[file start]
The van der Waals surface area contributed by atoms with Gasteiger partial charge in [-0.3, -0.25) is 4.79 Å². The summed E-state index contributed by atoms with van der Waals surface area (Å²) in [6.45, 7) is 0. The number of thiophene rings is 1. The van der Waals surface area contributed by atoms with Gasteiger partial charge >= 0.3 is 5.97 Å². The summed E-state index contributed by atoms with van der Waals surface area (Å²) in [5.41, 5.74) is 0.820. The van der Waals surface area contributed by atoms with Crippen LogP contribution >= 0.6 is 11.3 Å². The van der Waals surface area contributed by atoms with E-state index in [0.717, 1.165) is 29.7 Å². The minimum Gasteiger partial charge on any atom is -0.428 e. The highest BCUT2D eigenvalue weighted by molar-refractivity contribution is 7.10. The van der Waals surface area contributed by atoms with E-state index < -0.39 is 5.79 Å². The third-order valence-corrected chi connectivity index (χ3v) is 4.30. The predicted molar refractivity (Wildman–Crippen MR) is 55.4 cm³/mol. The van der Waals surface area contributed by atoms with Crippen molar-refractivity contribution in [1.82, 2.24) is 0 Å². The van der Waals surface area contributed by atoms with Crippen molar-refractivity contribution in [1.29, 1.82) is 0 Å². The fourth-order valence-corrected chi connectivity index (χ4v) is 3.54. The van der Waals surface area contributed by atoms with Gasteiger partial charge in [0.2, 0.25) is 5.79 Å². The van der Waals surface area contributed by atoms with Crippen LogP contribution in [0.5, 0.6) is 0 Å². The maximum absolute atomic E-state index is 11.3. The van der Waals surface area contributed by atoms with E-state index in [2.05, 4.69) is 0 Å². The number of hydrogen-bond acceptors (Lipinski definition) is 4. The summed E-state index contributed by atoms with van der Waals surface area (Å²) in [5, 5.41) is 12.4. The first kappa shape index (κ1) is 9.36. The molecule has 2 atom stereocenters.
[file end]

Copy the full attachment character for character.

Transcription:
The van der Waals surface area contributed by atoms with Gasteiger partial charge in [-0.3, -0.25) is 4.79 Å². The summed E-state index contributed by atoms with van der Waals surface area (Å²) in [6.45, 7) is 0. The number of thiophene rings is 1. The van der Waals surface area contributed by atoms with Gasteiger partial charge >= 0.3 is 5.97 Å². The summed E-state index contributed by atoms with van der Waals surface area (Å²) in [5.41, 5.74) is 0.820. The van der Waals surface area contributed by atoms with Crippen LogP contribution >= 0.6 is 11.3 Å². The van der Waals surface area contributed by atoms with E-state index in [0.717, 1.165) is 29.7 Å². The minimum Gasteiger partial charge on any atom is -0.428 e. The highest BCUT2D eigenvalue weighted by molar-refractivity contribution is 7.10. The van der Waals surface area contributed by atoms with E-state index < -0.39 is 5.79 Å². The third-order valence-corrected chi connectivity index (χ3v) is 4.30. The predicted molar refractivity (Wildman–Crippen MR) is 55.4 cm³/mol. The van der Waals surface area contributed by atoms with Crippen molar-refractivity contribution in [1.82, 2.24) is 0 Å². The van der Waals surface area contributed by atoms with Crippen molar-refractivity contribution in [1.29, 1.82) is 0 Å². The fourth-order valence-corrected chi connectivity index (χ4v) is 3.54. The van der Waals surface area contributed by atoms with Gasteiger partial charge in [0.2, 0.25) is 5.79 Å². The van der Waals surface area contributed by atoms with Crippen LogP contribution in [0.5, 0.6) is 0 Å². The maximum absolute atomic E-state index is 11.3. The van der Waals surface area contributed by atoms with E-state index in [2.05, 4.69) is 0 Å². The number of hydrogen-bond acceptors (Lipinski definition) is 4. The summed E-state index contributed by atoms with van der Waals surface area (Å²) in [5, 5.41) is 12.4. The first kappa shape index (κ1) is 9.36. The molecule has 2 atom stereocenters.